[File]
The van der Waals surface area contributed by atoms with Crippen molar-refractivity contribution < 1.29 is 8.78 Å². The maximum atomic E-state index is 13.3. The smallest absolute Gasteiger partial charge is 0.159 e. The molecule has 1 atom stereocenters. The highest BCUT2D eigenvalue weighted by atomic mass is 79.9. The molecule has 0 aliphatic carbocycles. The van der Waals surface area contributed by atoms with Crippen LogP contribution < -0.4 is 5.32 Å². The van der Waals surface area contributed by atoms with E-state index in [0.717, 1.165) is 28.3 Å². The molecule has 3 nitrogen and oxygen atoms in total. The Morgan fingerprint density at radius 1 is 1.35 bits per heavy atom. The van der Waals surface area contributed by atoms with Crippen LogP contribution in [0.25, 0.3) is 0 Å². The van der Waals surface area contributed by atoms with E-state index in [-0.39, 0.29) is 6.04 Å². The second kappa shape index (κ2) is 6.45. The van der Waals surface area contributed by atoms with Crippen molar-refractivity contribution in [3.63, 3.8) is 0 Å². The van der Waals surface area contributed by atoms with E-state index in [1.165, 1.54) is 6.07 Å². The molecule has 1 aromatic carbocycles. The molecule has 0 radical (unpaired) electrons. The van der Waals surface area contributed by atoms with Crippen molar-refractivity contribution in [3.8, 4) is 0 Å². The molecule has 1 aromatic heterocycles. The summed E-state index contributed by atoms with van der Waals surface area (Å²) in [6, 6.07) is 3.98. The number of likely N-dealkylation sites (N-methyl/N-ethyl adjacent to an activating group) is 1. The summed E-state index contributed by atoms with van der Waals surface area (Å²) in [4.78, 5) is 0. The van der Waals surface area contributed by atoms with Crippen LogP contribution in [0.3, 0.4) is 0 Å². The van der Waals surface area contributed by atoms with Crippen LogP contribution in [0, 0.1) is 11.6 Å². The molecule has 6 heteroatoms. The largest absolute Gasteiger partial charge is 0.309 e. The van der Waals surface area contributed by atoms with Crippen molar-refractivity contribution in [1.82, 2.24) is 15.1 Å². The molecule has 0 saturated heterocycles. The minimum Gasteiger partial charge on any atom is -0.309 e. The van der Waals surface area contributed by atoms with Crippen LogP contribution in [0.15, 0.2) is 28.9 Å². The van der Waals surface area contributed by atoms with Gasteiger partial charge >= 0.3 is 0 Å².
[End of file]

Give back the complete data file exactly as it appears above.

The van der Waals surface area contributed by atoms with Crippen molar-refractivity contribution < 1.29 is 8.78 Å². The maximum atomic E-state index is 13.3. The smallest absolute Gasteiger partial charge is 0.159 e. The molecule has 1 atom stereocenters. The highest BCUT2D eigenvalue weighted by atomic mass is 79.9. The molecule has 0 aliphatic carbocycles. The van der Waals surface area contributed by atoms with Crippen LogP contribution < -0.4 is 5.32 Å². The van der Waals surface area contributed by atoms with E-state index in [0.717, 1.165) is 28.3 Å². The molecule has 3 nitrogen and oxygen atoms in total. The Morgan fingerprint density at radius 1 is 1.35 bits per heavy atom. The van der Waals surface area contributed by atoms with Crippen LogP contribution in [0.25, 0.3) is 0 Å². The van der Waals surface area contributed by atoms with E-state index in [-0.39, 0.29) is 6.04 Å². The second kappa shape index (κ2) is 6.45. The van der Waals surface area contributed by atoms with Crippen molar-refractivity contribution in [3.63, 3.8) is 0 Å². The van der Waals surface area contributed by atoms with E-state index in [1.165, 1.54) is 6.07 Å². The molecule has 1 aromatic carbocycles. The molecule has 0 radical (unpaired) electrons. The van der Waals surface area contributed by atoms with Crippen molar-refractivity contribution in [3.8, 4) is 0 Å². The molecule has 1 aromatic heterocycles. The summed E-state index contributed by atoms with van der Waals surface area (Å²) in [6, 6.07) is 3.98. The number of likely N-dealkylation sites (N-methyl/N-ethyl adjacent to an activating group) is 1. The summed E-state index contributed by atoms with van der Waals surface area (Å²) in [4.78, 5) is 0. The van der Waals surface area contributed by atoms with Crippen LogP contribution in [0.3, 0.4) is 0 Å². The van der Waals surface area contributed by atoms with Crippen LogP contribution in [0, 0.1) is 11.6 Å². The molecule has 6 heteroatoms. The largest absolute Gasteiger partial charge is 0.309 e. The van der Waals surface area contributed by atoms with Crippen molar-refractivity contribution in [1.82, 2.24) is 15.1 Å². The molecule has 0 saturated heterocycles. The minimum Gasteiger partial charge on any atom is -0.309 e. The van der Waals surface area contributed by atoms with Crippen LogP contribution in [0.15, 0.2) is 28.9 Å². The van der Waals surface area contributed by atoms with Gasteiger partial charge >= 0.3 is 0 Å².